Martha Magenta (UK)

This is quite a deep haiku that reflects elements of sadness, stillness, loneliness, and flashbacks. The opening line, ‘dawn’, gives a sense of hope, renewal, energy, and awakening. In this case, it awakens childhood memories, and loneliness as well.
Morning dew drops symbolise here the tears of grief, sadness, and mishaps that have happened in the past of someone’s life. I can also see the misery of that dawn (day) whose image/reflection is encapsulated in a tiny dew drop, which means certain long-lasting memories that haunts every morning, maybe as a result of nightmares of traumatic events.

There is a catch in the last line, as I was thinking about a particular type of swing— maybe a tyre swing in this case where one can see a lot of dew drops settle down in the tyre. But, the stillness of empty swings shows no life, no activity, and no wind to give a chance for the dew drops to stay longer than usual. Besides the structure of swing, this part also shows lingering memories that are not oscillating anymore—maybe a kind of fixation.

Overall, the haiku reflects traumatic events in one’s childhood that haunts an individual every morning, waking to sadness, grief, and stillness.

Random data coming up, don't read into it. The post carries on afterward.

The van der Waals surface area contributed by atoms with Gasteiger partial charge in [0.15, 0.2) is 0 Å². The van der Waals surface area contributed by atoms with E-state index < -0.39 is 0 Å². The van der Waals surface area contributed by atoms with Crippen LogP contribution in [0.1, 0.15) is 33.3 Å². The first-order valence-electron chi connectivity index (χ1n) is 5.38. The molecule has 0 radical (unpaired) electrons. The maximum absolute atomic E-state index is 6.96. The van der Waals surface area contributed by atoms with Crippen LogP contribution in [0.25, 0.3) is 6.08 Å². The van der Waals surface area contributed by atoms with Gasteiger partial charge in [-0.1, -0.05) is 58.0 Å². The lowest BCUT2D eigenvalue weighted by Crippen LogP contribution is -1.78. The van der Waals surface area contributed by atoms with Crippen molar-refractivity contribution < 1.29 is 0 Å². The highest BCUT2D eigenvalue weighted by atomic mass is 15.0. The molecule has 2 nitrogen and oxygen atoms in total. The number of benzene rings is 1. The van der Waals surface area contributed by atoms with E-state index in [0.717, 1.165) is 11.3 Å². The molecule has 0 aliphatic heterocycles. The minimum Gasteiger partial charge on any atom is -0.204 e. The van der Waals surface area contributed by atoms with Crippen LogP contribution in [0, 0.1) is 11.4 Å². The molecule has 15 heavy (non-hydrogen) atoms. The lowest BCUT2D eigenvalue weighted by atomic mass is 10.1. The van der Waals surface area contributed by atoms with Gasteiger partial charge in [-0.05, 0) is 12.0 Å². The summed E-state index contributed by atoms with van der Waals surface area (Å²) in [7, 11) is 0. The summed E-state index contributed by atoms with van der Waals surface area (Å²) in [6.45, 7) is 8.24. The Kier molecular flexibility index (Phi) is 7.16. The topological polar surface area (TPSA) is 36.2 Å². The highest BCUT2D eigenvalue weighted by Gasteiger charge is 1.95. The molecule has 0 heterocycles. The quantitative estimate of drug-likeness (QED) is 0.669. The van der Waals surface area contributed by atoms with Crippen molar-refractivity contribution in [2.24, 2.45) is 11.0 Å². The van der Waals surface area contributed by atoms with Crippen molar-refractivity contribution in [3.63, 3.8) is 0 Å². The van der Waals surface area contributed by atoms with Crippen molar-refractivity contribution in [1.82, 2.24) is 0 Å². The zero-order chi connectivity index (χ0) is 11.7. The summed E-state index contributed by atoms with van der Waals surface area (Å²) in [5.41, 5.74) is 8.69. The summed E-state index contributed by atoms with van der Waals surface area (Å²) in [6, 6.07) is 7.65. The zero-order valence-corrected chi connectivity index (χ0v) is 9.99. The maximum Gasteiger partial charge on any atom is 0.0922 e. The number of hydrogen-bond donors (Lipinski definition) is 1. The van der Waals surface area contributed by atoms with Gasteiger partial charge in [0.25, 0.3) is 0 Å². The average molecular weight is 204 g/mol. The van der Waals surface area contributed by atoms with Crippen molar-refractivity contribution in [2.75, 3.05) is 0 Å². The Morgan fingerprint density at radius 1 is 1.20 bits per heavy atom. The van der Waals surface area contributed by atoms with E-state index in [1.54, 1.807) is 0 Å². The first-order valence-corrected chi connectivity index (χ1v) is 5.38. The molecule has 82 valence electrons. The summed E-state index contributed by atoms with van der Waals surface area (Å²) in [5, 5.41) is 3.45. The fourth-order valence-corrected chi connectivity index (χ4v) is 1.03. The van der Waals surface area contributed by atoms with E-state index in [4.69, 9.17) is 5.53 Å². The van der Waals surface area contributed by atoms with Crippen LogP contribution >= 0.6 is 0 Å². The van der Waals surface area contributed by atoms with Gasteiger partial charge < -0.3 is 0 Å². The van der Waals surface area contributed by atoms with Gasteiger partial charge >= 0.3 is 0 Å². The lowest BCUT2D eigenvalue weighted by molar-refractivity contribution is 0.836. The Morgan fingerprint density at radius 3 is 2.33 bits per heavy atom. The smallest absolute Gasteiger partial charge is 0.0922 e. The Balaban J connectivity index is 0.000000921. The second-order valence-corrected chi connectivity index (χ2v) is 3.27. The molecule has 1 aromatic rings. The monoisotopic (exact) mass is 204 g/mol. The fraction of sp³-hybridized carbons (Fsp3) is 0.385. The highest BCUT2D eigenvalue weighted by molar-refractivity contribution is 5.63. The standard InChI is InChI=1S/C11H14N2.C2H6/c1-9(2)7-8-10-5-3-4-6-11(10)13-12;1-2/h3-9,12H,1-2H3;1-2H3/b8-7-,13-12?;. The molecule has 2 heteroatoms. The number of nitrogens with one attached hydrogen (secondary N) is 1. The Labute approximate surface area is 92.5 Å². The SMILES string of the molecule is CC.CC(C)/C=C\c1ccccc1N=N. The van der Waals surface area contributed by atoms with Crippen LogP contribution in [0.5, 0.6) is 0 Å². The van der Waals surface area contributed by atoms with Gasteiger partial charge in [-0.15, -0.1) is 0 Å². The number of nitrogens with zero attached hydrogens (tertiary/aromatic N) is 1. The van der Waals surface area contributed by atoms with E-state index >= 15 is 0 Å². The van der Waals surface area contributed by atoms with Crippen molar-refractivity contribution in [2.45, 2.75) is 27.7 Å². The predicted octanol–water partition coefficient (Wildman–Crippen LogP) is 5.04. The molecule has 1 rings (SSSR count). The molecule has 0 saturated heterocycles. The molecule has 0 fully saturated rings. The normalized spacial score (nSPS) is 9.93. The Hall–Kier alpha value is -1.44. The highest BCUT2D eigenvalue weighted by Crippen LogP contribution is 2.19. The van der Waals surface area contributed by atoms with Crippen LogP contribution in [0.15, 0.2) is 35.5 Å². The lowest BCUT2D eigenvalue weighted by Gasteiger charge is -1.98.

The letter ‘w’ is prominent in the three lines, which reflects the wavelength of echoes or flashbacks of childhood.

Hifsa Ashraf (Pakistan)

I feel this poem has a mixture of sadness and hope. The first two lines seem like a revelation of the immensity of the universe, beauty, the interconnectedness between small and large, and more. The last line, however, changes our attitude towards this poem. The first part explores a sense a fullness, and the second part describes a scene of emptiness. To me, I feel the poet is saying in indirect terms: “This is how life is: vast and yet vacant.” With the haiku ending on the note of emptiness, I believe Gene is stressing this element of life over fullness. This poem is a fine example of how a poet can convey deep emotions in a few words through implication.